Brief Fact Summary.
Plaintiffs sued Defendant for wrongful death and personal injury. Defendant moved to dismiss. The trial court granted the motion. Herrera appealed.
Synopsis of Rule of Law.
One can be held liable in negligence for the criminal actions of a third party that result in injury.
An individual took his car to Quality Pontiac (Defendant), located in Albuquerque, New Mexico, for repairs. Defendant instructed the individual to leave his keys in the car. The Defendant lot had a fence surrounding the lot, but the gate was unlocked. Garcia entered the lot and looked into that car for something to steal. Discovering the keys in the car, Garcia stole the car. An officer observed Garcia speeding and pursued him. During the pursuit, Garcia collided with a car occupied by Ruiz and Encinias (Plaintiffs), killing one occupant and seriously injuring another. Herrera, the personal representative of Plaintiffs, sued Defendant for wrongful death and personal injury. Defendant moved to dismiss for failure to state a claim upon which relief could be granted. Herrera objected to the motion. Herrera submitted an affidavit of a sociologist averring that Albuquerque had the second-highest motor vehicle theft rate in the country at the time of the accident. The affidavit also stated that the accident rate for stolen cars is about 200 times the accident rate for cars that have not been stolen. The trial court granted the motion. Herrera appealed.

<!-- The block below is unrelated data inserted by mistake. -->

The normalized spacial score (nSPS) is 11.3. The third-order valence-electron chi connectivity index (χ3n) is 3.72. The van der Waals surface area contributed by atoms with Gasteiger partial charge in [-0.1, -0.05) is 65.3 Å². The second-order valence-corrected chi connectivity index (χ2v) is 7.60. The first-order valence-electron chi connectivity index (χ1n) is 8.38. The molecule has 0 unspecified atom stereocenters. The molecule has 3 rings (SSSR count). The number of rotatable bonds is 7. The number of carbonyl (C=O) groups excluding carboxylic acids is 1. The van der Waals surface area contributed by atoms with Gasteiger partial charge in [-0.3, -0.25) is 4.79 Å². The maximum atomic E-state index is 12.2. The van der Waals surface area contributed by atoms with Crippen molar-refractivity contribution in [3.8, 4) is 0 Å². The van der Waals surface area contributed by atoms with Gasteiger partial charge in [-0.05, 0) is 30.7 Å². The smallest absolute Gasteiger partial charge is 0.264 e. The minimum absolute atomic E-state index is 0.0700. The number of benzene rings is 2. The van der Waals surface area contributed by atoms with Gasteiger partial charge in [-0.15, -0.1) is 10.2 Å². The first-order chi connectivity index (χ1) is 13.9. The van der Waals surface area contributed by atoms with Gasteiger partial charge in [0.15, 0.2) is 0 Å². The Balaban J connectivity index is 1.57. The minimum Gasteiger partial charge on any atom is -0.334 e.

Whether one can be held liable in negligence for the criminal actions of a third party that result in injury.
Yes. Defendant has breached its duty of care, but a jury must determine if the breach was the proximate cause of the alleged injuries. One can be held liable in negligence for the criminal actions of a third party that result in injury.
A motion to dismiss for failure to state a claim tests the legal sufficiency of the complaint, not the factual allegations of the pleadings which, for purposes of ruling on the motion, the court must accept as true.View Full Point of Law
One owes a duty for any injuries that are a foreseeable result of their conduct. However, as a general rule, one does not have a duty to protect another from injuries caused by a third person, unless there is a special relationship that gives rise to the duty or the criminal acts were a foreseeable result of one’s conduct. With regard to injuries, a plaintiff must prove that the actions of an alleged tortfeasor are the proximate cause of the victim’s injuries. This is a factual question that must be submitted to the trier of fact. In the current matter, due to the high rate of theft in Albuquerque and the high accident rate for stolen cars, it was foreseeable that instructing the individual to leave his keys in the car could lead to theft that would lead to injury. Therefore, under these facts, Defendant has breached a duty of ordinary care. With regard to injuries, whether Defendant’s breach could be considered the proximate cause of Ruiz’s and Encinias’s injuries must be submitted to the jury.